Just as there should be a balance between chest and back training to avoid asymmetry and compensations, there should also be a balance between training the upper and lower traps.

Most people with poor posture involve their upper traps way too much in movements where they really shouldn't be overly involved. You can counter this and beef up the mid back in the process by tapping into the lower traps. The single-arm trap-3 raise does a nice job in targeting the lower traps.

Trap-3 Raise

Want to take things up another notch? Try the kettlebell angled press.

Kettlebell Angled Press

This movement still takes advantage of the proper force angle, but it encourages an isometric contraction of the shoulder retractors and postural muscles because the bell is being held in close to the body. In other words, you're not allowing gravity to pull the bell down towards the floor. In addition, the lever arm created by the arms sliding forward and outward creates plenty of work for the thoracic spine extensors while making sure the delts are less involved.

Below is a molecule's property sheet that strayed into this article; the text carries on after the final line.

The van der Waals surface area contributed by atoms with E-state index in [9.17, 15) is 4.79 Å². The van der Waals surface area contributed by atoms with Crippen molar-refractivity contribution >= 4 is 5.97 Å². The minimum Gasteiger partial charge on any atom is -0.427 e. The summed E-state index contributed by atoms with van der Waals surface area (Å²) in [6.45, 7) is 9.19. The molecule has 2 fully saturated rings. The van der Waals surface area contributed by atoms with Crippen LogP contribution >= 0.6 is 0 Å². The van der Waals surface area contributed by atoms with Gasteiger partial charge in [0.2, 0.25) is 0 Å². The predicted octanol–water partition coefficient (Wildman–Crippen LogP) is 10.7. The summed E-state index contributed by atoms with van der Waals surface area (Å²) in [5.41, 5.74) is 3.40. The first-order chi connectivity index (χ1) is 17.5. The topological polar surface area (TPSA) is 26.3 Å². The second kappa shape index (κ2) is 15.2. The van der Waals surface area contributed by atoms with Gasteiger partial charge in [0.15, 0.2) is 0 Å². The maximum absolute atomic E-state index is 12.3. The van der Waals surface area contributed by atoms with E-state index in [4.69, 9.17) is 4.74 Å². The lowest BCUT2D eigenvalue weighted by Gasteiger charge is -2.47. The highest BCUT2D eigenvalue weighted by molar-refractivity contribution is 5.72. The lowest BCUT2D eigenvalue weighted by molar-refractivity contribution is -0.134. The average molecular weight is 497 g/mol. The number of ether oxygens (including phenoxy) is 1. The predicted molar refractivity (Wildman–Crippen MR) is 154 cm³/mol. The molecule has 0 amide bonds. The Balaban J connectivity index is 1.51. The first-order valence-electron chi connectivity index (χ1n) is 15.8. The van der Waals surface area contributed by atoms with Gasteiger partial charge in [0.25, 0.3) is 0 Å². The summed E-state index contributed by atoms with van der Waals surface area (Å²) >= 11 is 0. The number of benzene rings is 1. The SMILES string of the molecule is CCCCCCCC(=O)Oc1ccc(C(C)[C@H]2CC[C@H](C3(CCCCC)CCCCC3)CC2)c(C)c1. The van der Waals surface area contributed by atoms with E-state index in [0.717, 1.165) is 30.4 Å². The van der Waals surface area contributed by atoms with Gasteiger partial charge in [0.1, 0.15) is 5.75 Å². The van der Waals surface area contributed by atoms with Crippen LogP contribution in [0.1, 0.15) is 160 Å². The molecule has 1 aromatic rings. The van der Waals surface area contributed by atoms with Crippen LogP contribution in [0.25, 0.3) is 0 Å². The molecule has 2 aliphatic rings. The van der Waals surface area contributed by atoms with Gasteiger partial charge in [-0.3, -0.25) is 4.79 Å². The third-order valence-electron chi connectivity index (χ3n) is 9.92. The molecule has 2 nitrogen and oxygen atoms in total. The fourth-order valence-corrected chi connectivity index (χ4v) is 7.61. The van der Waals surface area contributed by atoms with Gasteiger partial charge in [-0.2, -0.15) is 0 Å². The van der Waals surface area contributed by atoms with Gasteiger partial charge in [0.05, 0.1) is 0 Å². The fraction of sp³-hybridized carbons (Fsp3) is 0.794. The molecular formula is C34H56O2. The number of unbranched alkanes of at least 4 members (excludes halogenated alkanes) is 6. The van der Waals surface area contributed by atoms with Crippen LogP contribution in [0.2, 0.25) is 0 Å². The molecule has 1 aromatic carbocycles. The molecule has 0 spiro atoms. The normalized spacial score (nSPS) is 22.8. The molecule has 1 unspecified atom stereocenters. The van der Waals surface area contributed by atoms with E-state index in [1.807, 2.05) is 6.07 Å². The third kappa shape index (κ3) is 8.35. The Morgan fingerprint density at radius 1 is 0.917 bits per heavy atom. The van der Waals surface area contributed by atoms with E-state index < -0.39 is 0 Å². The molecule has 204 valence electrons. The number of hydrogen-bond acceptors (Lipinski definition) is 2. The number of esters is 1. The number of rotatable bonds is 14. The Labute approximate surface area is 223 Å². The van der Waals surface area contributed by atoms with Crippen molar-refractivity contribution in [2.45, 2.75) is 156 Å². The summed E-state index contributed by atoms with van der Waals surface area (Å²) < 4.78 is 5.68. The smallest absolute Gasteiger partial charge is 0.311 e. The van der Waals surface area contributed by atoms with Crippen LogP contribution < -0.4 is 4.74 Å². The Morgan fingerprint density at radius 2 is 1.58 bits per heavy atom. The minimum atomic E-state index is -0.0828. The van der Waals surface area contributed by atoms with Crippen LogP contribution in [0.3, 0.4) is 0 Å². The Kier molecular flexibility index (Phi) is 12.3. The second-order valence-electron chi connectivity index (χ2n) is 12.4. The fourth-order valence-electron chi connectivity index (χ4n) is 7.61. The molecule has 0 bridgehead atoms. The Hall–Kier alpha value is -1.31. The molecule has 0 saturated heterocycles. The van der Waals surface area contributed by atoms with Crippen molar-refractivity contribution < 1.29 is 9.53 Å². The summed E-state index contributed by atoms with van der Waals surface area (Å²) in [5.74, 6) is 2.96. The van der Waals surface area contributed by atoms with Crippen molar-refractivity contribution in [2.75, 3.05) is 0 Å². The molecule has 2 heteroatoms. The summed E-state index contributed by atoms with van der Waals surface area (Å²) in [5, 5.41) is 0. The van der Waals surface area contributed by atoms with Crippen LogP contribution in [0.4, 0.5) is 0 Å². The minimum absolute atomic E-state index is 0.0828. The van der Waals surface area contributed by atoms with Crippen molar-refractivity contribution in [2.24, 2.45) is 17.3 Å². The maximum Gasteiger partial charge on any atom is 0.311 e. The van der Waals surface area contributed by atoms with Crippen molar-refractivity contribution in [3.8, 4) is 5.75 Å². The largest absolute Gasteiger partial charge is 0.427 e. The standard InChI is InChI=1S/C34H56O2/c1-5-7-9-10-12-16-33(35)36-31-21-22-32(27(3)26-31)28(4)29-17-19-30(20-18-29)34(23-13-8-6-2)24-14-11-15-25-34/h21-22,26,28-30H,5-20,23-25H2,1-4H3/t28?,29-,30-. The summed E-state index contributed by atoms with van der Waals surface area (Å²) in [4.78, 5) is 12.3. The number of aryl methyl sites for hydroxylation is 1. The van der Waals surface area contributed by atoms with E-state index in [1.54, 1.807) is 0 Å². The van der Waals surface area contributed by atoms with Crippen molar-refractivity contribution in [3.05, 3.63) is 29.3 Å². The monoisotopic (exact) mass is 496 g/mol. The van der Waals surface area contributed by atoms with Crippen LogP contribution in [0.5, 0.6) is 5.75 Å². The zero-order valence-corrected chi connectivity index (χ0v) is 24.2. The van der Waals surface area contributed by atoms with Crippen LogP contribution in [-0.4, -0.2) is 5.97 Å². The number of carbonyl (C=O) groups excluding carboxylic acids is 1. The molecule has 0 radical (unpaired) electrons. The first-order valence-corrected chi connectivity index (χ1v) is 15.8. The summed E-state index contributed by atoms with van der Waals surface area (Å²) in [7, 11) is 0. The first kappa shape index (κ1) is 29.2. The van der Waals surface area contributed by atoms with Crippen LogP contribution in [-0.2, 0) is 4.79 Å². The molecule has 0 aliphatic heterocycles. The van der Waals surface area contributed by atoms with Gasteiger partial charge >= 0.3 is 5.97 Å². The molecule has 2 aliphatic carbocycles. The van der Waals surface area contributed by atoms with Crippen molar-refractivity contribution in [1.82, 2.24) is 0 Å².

The fact that you're using a kettlebell instead of a dumbbell is a big deal. The weight distribution of the bell makes the weight feel that much more daunting at the top of the force curve. It's a subtle change but it makes a big difference.

The best part about the kettlebell angled press is that it encourages a rigid trunk and spine. Because you're carrying the kettlebell in both hands, the torso isn't allowed to "rest" at all. That activates many more muscles to encourage good, even spine posture through the entire back.

Related:  Full Blown Trap Training

Related:  Traps Are the New Abs